Examining Computational Fluid Dynamics with Electrical Tomography
The Universities of Cambridge & Canterbury are the latest beneficiaries of ITS’ Research & Education tomography packages. Utilising Electrical Capacitance Tomography, the two universities collaborated to explore the accuracy of data provided by computational fluid dynamics when examining fluidised bed applications.
Computational Fluid Dynamics (CFD) is making huge strides in the design and optimization of fluidised beds, as virtual experiments facilitate better scale-up, increase accuracy and minimise risk. The most commonly used CFD model for fluidised bed applications is the Two Fluid Method (TFM). Only TFM can be used to simulate industrial scale fluidised beds in a reasonable simulation time, so it is widely considered the most promising approach for aiding the design and operation of fluidised beds.
TFM however, requires the use of closure models to describe collisions in the particle phase and the interaction of the fluid. In order to use TFM to predict the performance of industrial reactors it is essential that these closure laws are tested and authenticated. To do this, the researchers decided to collect readings from two tangible fluidised beds (one circulating and one dense) and then compare the data collected to that of TFM simulations. To thoroughly test the validity of TFM readings of fluidised beds, the researchers devised two different methods of TFM testing: the modified Gibilaro model and a model based on the Energy Minimisation Multiscale (EMM) criterion.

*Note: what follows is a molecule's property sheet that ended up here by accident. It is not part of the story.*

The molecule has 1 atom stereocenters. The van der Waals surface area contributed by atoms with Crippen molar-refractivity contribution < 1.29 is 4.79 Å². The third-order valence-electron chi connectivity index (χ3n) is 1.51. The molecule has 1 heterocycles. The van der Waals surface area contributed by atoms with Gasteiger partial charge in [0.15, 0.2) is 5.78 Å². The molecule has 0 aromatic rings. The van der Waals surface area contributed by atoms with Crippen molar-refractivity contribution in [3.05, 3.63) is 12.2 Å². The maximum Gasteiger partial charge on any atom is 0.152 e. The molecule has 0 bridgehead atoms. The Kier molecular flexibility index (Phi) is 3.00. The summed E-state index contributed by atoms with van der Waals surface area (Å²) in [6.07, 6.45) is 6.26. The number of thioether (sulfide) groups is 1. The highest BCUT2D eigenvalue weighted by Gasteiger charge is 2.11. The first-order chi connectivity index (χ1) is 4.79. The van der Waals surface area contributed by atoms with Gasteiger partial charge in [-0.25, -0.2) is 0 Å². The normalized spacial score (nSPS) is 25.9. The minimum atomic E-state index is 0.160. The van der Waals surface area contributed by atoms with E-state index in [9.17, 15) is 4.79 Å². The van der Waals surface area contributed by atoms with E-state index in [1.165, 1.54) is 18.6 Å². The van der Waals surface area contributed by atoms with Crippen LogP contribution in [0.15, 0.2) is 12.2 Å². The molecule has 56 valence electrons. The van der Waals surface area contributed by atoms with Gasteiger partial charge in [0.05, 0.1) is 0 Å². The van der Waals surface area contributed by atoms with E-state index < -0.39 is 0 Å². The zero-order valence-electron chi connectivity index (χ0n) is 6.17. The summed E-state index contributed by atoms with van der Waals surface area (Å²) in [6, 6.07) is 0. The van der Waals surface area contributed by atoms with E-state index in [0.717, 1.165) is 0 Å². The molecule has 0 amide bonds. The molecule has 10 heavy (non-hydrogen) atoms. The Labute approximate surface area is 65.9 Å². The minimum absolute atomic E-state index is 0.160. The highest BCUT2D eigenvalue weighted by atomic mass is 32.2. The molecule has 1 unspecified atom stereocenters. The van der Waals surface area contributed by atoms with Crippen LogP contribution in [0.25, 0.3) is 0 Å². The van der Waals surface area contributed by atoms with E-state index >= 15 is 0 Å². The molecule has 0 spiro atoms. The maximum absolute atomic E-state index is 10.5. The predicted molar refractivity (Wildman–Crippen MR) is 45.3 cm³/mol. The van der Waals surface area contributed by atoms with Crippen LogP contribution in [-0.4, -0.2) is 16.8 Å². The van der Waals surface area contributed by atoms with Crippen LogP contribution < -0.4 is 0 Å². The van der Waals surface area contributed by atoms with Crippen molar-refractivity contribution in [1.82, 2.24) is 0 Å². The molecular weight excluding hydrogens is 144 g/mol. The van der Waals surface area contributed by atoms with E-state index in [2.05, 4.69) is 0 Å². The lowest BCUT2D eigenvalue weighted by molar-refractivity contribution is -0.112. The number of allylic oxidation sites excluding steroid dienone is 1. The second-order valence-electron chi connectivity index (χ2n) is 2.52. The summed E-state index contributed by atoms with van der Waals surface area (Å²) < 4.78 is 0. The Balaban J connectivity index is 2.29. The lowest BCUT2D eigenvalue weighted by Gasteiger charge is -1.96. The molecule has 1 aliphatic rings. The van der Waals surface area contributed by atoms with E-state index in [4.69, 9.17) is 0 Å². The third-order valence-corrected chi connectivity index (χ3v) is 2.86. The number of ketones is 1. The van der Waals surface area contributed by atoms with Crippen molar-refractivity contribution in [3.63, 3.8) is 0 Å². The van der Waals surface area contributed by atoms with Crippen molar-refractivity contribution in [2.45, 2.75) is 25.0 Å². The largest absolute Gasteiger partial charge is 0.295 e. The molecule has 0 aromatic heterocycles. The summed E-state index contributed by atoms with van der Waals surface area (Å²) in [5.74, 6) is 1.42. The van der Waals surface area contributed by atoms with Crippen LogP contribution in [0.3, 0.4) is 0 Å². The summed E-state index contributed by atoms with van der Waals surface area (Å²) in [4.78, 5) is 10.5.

This study successfully utilised ITS’ very own M3c electrical capacitance tomography system to provide precise capacitance measurements on a circulating fluid bed; which in turn allowed the researchers to contrast the results with the measurements from the two simulated models.
The measurements gathered reported that the revised Gibilaro model can be used to predict the voidage and particle velocity distribution in the dense fluidised bed with a high degree of accuracy, however when used to simulate the circulating fluidised bed it underestimates the solids circulation rate by approximately a factor of 4. The EMM drag model is able to predict the solids circulation rate in the circulating fluidised bed to within about 50%, however it does not predict the correct voidage distribution in the dense fluidised bed.
In summary, this study provided evidence that neither TFM model could accurately simulate the entire range of fluidisation conditions, both providing measurements far below the standard set by the m3c system. However, when persisting with TFM, and computational fluid dynamics, the results indicated that the riser should be simulated using the EMM model, conversely the U-valve and possibly the base of the riser may be more accurately described using a model such as the revised Gibilaro model.
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